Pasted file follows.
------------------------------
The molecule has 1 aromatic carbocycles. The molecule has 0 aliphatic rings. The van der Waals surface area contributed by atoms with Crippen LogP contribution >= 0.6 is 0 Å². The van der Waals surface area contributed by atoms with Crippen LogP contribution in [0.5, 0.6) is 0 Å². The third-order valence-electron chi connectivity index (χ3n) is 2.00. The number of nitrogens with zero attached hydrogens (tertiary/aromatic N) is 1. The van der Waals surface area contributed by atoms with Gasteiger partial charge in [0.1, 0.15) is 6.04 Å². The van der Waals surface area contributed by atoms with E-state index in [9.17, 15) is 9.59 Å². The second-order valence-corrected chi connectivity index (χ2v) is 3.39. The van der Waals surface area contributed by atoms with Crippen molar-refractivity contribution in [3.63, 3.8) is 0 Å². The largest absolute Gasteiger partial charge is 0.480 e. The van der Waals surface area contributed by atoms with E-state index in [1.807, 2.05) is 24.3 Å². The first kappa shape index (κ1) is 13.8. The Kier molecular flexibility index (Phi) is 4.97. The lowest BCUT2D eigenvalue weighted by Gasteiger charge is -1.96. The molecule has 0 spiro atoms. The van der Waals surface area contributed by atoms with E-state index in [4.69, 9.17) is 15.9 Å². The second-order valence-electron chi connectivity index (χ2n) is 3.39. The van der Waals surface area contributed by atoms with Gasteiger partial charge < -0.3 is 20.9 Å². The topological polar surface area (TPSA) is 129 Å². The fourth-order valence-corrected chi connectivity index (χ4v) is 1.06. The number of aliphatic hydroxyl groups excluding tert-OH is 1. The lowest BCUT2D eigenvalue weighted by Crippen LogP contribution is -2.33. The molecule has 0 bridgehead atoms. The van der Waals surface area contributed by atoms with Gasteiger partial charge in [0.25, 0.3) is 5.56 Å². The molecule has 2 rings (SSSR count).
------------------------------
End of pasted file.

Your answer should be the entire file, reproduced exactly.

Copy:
The molecule has 1 aromatic carbocycles. The molecule has 0 aliphatic rings. The van der Waals surface area contributed by atoms with Crippen LogP contribution >= 0.6 is 0 Å². The van der Waals surface area contributed by atoms with Crippen LogP contribution in [0.5, 0.6) is 0 Å². The third-order valence-electron chi connectivity index (χ3n) is 2.00. The number of nitrogens with zero attached hydrogens (tertiary/aromatic N) is 1. The van der Waals surface area contributed by atoms with Gasteiger partial charge in [0.1, 0.15) is 6.04 Å². The van der Waals surface area contributed by atoms with E-state index in [9.17, 15) is 9.59 Å². The second-order valence-corrected chi connectivity index (χ2v) is 3.39. The van der Waals surface area contributed by atoms with Crippen molar-refractivity contribution in [3.63, 3.8) is 0 Å². The largest absolute Gasteiger partial charge is 0.480 e. The van der Waals surface area contributed by atoms with E-state index in [1.807, 2.05) is 24.3 Å². The first kappa shape index (κ1) is 13.8. The Kier molecular flexibility index (Phi) is 4.97. The lowest BCUT2D eigenvalue weighted by Gasteiger charge is -1.96. The molecule has 0 spiro atoms. The van der Waals surface area contributed by atoms with E-state index in [4.69, 9.17) is 15.9 Å². The second-order valence-electron chi connectivity index (χ2n) is 3.39. The van der Waals surface area contributed by atoms with Gasteiger partial charge < -0.3 is 20.9 Å². The topological polar surface area (TPSA) is 129 Å². The fourth-order valence-corrected chi connectivity index (χ4v) is 1.06. The number of aliphatic hydroxyl groups excluding tert-OH is 1. The lowest BCUT2D eigenvalue weighted by Crippen LogP contribution is -2.33. The molecule has 0 bridgehead atoms. The van der Waals surface area contributed by atoms with Gasteiger partial charge in [0.25, 0.3) is 5.56 Å². The molecule has 2 rings (SSSR count).